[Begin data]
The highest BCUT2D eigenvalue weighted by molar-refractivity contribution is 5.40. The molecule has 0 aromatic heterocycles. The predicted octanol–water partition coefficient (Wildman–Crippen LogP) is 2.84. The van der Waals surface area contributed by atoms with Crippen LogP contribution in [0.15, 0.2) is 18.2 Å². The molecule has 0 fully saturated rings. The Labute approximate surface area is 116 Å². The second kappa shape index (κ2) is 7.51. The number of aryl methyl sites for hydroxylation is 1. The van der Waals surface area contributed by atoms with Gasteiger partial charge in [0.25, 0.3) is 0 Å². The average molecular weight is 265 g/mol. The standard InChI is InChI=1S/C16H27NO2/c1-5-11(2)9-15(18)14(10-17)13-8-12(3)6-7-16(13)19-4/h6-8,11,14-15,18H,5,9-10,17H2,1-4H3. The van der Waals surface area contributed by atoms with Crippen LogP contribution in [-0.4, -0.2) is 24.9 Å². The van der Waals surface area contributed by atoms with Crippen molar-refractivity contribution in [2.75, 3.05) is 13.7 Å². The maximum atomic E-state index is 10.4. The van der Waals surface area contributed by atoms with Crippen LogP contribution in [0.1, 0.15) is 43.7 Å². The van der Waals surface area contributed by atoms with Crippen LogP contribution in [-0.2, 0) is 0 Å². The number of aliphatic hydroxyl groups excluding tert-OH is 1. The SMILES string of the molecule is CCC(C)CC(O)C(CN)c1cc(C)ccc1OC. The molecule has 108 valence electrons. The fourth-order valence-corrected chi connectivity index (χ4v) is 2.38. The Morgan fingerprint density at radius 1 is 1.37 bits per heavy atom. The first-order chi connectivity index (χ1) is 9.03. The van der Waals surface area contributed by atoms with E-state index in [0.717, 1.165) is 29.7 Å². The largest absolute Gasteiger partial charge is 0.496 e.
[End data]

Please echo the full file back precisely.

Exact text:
The highest BCUT2D eigenvalue weighted by molar-refractivity contribution is 5.40. The molecule has 0 aromatic heterocycles. The predicted octanol–water partition coefficient (Wildman–Crippen LogP) is 2.84. The van der Waals surface area contributed by atoms with Crippen LogP contribution in [0.15, 0.2) is 18.2 Å². The molecule has 0 fully saturated rings. The Labute approximate surface area is 116 Å². The second kappa shape index (κ2) is 7.51. The number of aryl methyl sites for hydroxylation is 1. The van der Waals surface area contributed by atoms with Gasteiger partial charge in [0.25, 0.3) is 0 Å². The average molecular weight is 265 g/mol. The standard InChI is InChI=1S/C16H27NO2/c1-5-11(2)9-15(18)14(10-17)13-8-12(3)6-7-16(13)19-4/h6-8,11,14-15,18H,5,9-10,17H2,1-4H3. The van der Waals surface area contributed by atoms with Crippen LogP contribution in [-0.4, -0.2) is 24.9 Å². The van der Waals surface area contributed by atoms with Crippen molar-refractivity contribution in [2.75, 3.05) is 13.7 Å². The maximum atomic E-state index is 10.4. The van der Waals surface area contributed by atoms with Crippen LogP contribution in [0.1, 0.15) is 43.7 Å². The van der Waals surface area contributed by atoms with Crippen LogP contribution in [-0.2, 0) is 0 Å². The number of aliphatic hydroxyl groups excluding tert-OH is 1. The SMILES string of the molecule is CCC(C)CC(O)C(CN)c1cc(C)ccc1OC. The molecule has 108 valence electrons. The fourth-order valence-corrected chi connectivity index (χ4v) is 2.38. The Morgan fingerprint density at radius 1 is 1.37 bits per heavy atom. The first-order chi connectivity index (χ1) is 9.03. The van der Waals surface area contributed by atoms with E-state index in [0.717, 1.165) is 29.7 Å². The largest absolute Gasteiger partial charge is 0.496 e.